However, this prior attempt at an airbag arrestor addresses the aforementioned problems with a complicated, multi-part device which requires several attachment steps and a tightening operation to secure the main device in place, and an additional installation step to add the dust cover. This takes time and can be a cumbersome task in the typically confined space existing in a crushed vehicle after a collision. At the same time, the dust cover in this device provides only a dust containment enclosure for the smoke and debris emitted by the airbag module during airbag inflation. The dust cover is not intended to suppress the entire airbag inflation as it is only provided as a dust and debris control enclosure.
Thus, it would be desirable to alleviate these potential problems. It would also be desirable to provide a device which contains the inflation of a vehicle airbag without significant expansion of the airbag. It would also be desirable to provide an airbag containment device which can be easily employed by an emergency person, preferably by one hand. It would also be desirable to provide an airbag containment device which can be repeatedly used in many emergency situations.
The present invention is an vehicle airbag arrestor which uniquely arrests and contains the inflation pressures in the vehicle airbag when the airbag arrestor is mounted about a vehicle steering wheel and steering column.
In one aspect, the airbag arrestor of the present invention includes a flexible, high strength enclosure having an open end. An attachment means is mountable about the enclosure to non-axially movably mount the enclosure about a vehicle steering column and a vehicle steering wheel containing an airbag module. The high strength, yet flexible nature of the material employed to form the airbag arrestor enclosure enables the enclosure to be easily mounted about a vehicle steering wheel and airbag module and a portion of the vehicle steering column and be securely fixed in place by the attachment means; while at the same time having sufficient strength to resist any substantial axial movement of the end of the enclosure with respect to the vehicle steering column and steering wheel so as to contain and redirect the explosive forces generated during airbag inflation.
The attachment means is, in one aspect, in the form of a strap or cord which is carried on the enclosure or is attachable to the enclosure. A connector can be mounted on the strap to enable a free end of the strap to be tightened about the enclosure to conform a sidewall of the enclosure adjacent to the open end tightly about the vehicle steering column while still allowing ventilation through the open end of the enclosure.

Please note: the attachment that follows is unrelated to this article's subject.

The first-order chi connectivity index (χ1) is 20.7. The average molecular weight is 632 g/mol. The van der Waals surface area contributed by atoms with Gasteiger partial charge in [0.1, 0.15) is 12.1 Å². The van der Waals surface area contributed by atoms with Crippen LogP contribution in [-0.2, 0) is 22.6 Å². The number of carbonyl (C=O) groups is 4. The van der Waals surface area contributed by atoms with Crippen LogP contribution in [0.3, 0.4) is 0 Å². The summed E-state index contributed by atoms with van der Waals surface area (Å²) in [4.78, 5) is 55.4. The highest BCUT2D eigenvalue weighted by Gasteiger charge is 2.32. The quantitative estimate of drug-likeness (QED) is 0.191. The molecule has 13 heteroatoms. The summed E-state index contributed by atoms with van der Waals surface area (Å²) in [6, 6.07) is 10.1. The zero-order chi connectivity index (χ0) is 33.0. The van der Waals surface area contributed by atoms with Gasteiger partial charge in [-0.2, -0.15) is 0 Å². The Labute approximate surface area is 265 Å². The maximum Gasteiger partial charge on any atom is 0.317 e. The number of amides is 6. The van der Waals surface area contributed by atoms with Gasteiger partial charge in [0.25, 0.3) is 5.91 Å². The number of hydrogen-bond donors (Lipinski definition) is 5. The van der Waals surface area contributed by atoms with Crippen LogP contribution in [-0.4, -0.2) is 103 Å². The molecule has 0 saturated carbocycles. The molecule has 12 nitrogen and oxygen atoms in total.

In another aspect, the connector includes at least one and possibly two biased latched members mounted in a body through which both ends of the strap or cord extend. Either free end of the cord can be drawn in one direction away from the body to tighten the cord about the enclosure. However, the latch members prevent reverse loosening movement of the strap thereby maintaining the strap in the tightened position until the associated latch member is moved to an unlatched position. In this position, one end of the strap or cord can be pulled through the latch thereby loosening the strap for removal of the enclosure from the steering column.
The airbag arrestor of the present invention overcomes certain deficiencies found in prior art airbag arrestors in that the present airbag arrestor may be easily and quickly installed and secured in a fixed, substantially non-axially movable position about a vehicle steering column and steering wheel without requiring an excessive number of mounting steps. The present airbag arrestor may be secured in place about the vehicle steering column by an essentially one hand operation which can be crucial in emergency conditions.
The present airbag arrestor uniquely confines and redirects the explosive gasses generated during airbag inflation away from the outer end of the airbag arrestor enclosure. This provides increased safety to emergency personnel which may have his or her head positioned between the airbag in the vehicle steering wheel and the driver while giving emergency care or attempting to remove the driver from the vehicle.
The various features, advantages and other uses of the present invention will become more apparent by referring to the following detailed description and drawing in which:
Referring now to the drawings, and to